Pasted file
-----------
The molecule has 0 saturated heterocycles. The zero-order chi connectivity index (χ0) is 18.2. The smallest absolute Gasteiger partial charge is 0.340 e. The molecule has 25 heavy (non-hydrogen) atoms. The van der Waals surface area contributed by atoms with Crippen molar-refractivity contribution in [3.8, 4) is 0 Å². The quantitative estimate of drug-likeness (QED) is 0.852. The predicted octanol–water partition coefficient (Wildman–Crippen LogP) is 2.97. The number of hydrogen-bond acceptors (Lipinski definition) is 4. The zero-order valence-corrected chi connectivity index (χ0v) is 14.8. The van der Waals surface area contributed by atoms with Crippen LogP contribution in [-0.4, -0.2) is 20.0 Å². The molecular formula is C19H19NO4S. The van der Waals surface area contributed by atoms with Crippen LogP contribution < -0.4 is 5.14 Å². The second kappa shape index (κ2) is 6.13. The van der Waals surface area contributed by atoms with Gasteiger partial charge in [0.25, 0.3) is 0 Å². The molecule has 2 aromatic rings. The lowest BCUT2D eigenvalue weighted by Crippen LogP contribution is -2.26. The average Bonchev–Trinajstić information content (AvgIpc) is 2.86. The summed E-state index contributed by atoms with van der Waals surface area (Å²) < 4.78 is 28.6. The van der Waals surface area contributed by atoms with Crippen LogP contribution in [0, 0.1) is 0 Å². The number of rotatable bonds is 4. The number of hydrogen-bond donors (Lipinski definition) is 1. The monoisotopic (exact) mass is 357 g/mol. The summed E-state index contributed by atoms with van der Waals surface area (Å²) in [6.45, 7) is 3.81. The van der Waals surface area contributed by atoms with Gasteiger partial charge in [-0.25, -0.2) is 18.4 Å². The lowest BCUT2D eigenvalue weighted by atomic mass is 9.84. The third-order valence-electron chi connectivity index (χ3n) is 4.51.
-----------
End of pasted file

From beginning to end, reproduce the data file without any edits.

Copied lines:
The molecule has 0 saturated heterocycles. The zero-order chi connectivity index (χ0) is 18.2. The smallest absolute Gasteiger partial charge is 0.340 e. The molecule has 25 heavy (non-hydrogen) atoms. The van der Waals surface area contributed by atoms with Crippen molar-refractivity contribution in [3.8, 4) is 0 Å². The quantitative estimate of drug-likeness (QED) is 0.852. The predicted octanol–water partition coefficient (Wildman–Crippen LogP) is 2.97. The number of hydrogen-bond acceptors (Lipinski definition) is 4. The zero-order valence-corrected chi connectivity index (χ0v) is 14.8. The van der Waals surface area contributed by atoms with Crippen LogP contribution in [-0.4, -0.2) is 20.0 Å². The molecular formula is C19H19NO4S. The van der Waals surface area contributed by atoms with Crippen LogP contribution < -0.4 is 5.14 Å². The second kappa shape index (κ2) is 6.13. The van der Waals surface area contributed by atoms with Gasteiger partial charge in [0.25, 0.3) is 0 Å². The molecule has 2 aromatic rings. The lowest BCUT2D eigenvalue weighted by Crippen LogP contribution is -2.26. The average Bonchev–Trinajstić information content (AvgIpc) is 2.86. The summed E-state index contributed by atoms with van der Waals surface area (Å²) < 4.78 is 28.6. The van der Waals surface area contributed by atoms with Crippen LogP contribution in [0, 0.1) is 0 Å². The number of rotatable bonds is 4. The number of hydrogen-bond donors (Lipinski definition) is 1. The monoisotopic (exact) mass is 357 g/mol. The summed E-state index contributed by atoms with van der Waals surface area (Å²) in [6.45, 7) is 3.81. The van der Waals surface area contributed by atoms with Gasteiger partial charge in [-0.25, -0.2) is 18.4 Å². The lowest BCUT2D eigenvalue weighted by atomic mass is 9.84. The third-order valence-electron chi connectivity index (χ3n) is 4.51.